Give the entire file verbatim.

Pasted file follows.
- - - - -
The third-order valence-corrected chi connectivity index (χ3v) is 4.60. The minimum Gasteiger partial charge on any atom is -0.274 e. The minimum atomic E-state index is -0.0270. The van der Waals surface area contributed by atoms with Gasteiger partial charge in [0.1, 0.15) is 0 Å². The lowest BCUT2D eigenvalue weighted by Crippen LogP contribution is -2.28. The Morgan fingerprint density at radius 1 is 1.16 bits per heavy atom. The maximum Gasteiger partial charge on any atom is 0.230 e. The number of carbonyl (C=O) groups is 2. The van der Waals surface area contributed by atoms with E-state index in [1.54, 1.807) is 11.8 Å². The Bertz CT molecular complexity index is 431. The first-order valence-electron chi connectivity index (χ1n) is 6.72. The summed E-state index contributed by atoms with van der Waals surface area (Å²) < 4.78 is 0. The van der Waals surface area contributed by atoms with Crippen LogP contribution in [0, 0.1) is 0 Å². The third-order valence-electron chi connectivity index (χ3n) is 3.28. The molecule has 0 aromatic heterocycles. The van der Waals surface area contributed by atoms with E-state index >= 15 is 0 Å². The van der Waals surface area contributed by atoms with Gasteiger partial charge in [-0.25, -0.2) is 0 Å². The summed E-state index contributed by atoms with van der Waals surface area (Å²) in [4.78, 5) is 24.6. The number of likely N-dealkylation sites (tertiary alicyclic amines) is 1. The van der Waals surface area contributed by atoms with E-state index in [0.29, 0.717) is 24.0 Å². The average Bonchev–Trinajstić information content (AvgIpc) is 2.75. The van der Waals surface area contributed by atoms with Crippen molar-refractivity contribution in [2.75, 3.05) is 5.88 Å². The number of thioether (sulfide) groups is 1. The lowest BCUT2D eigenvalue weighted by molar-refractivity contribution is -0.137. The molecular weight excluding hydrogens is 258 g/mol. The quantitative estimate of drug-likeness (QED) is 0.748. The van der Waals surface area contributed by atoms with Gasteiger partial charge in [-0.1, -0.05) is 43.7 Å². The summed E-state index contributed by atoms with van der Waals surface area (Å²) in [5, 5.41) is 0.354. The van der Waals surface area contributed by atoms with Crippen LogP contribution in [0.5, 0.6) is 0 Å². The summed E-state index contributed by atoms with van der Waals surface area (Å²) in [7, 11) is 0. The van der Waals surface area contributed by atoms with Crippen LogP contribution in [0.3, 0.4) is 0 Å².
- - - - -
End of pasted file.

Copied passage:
The third-order valence-corrected chi connectivity index (χ3v) is 4.60. The minimum Gasteiger partial charge on any atom is -0.274 e. The minimum atomic E-state index is -0.0270. The van der Waals surface area contributed by atoms with Gasteiger partial charge in [0.1, 0.15) is 0 Å². The lowest BCUT2D eigenvalue weighted by Crippen LogP contribution is -2.28. The Morgan fingerprint density at radius 1 is 1.16 bits per heavy atom. The maximum Gasteiger partial charge on any atom is 0.230 e. The number of carbonyl (C=O) groups is 2. The van der Waals surface area contributed by atoms with E-state index in [1.54, 1.807) is 11.8 Å². The Bertz CT molecular complexity index is 431. The first-order valence-electron chi connectivity index (χ1n) is 6.72. The summed E-state index contributed by atoms with van der Waals surface area (Å²) < 4.78 is 0. The van der Waals surface area contributed by atoms with Crippen LogP contribution in [0, 0.1) is 0 Å². The third-order valence-electron chi connectivity index (χ3n) is 3.28. The molecule has 0 aromatic heterocycles. The van der Waals surface area contributed by atoms with E-state index >= 15 is 0 Å². The van der Waals surface area contributed by atoms with Gasteiger partial charge in [-0.25, -0.2) is 0 Å². The summed E-state index contributed by atoms with van der Waals surface area (Å²) in [4.78, 5) is 24.6. The number of likely N-dealkylation sites (tertiary alicyclic amines) is 1. The van der Waals surface area contributed by atoms with E-state index in [0.29, 0.717) is 24.0 Å². The average Bonchev–Trinajstić information content (AvgIpc) is 2.75. The van der Waals surface area contributed by atoms with Crippen molar-refractivity contribution in [2.75, 3.05) is 5.88 Å². The number of thioether (sulfide) groups is 1. The lowest BCUT2D eigenvalue weighted by molar-refractivity contribution is -0.137. The molecular weight excluding hydrogens is 258 g/mol. The quantitative estimate of drug-likeness (QED) is 0.748. The van der Waals surface area contributed by atoms with Gasteiger partial charge in [-0.1, -0.05) is 43.7 Å². The summed E-state index contributed by atoms with van der Waals surface area (Å²) in [5, 5.41) is 0.354. The van der Waals surface area contributed by atoms with Crippen LogP contribution in [0.5, 0.6) is 0 Å². The summed E-state index contributed by atoms with van der Waals surface area (Å²) in [7, 11) is 0. The van der Waals surface area contributed by atoms with Crippen LogP contribution in [0.3, 0.4) is 0 Å².